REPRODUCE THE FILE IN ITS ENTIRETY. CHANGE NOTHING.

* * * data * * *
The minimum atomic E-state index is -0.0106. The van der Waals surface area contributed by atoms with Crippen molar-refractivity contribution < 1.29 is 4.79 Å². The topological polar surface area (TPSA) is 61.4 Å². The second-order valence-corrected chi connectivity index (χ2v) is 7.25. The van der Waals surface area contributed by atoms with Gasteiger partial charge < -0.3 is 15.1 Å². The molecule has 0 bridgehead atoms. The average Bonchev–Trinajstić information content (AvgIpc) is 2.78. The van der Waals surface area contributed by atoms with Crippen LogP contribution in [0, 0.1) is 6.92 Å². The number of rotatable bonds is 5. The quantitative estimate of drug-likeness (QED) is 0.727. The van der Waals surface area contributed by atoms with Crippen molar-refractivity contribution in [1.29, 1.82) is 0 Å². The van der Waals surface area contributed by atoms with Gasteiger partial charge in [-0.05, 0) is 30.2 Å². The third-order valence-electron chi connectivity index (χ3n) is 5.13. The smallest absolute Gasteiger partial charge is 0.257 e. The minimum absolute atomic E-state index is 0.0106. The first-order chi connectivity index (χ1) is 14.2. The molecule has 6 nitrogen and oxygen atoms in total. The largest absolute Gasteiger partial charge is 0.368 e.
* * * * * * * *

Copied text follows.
The minimum atomic E-state index is -0.0106. The van der Waals surface area contributed by atoms with Crippen molar-refractivity contribution < 1.29 is 4.79 Å². The topological polar surface area (TPSA) is 61.4 Å². The second-order valence-corrected chi connectivity index (χ2v) is 7.25. The van der Waals surface area contributed by atoms with Gasteiger partial charge < -0.3 is 15.1 Å². The molecule has 0 bridgehead atoms. The average Bonchev–Trinajstić information content (AvgIpc) is 2.78. The van der Waals surface area contributed by atoms with Crippen LogP contribution in [0, 0.1) is 6.92 Å². The number of rotatable bonds is 5. The quantitative estimate of drug-likeness (QED) is 0.727. The van der Waals surface area contributed by atoms with Crippen molar-refractivity contribution in [1.29, 1.82) is 0 Å². The van der Waals surface area contributed by atoms with Gasteiger partial charge in [-0.05, 0) is 30.2 Å². The third-order valence-electron chi connectivity index (χ3n) is 5.13. The smallest absolute Gasteiger partial charge is 0.257 e. The minimum absolute atomic E-state index is 0.0106. The first-order chi connectivity index (χ1) is 14.2. The molecule has 6 nitrogen and oxygen atoms in total. The largest absolute Gasteiger partial charge is 0.368 e.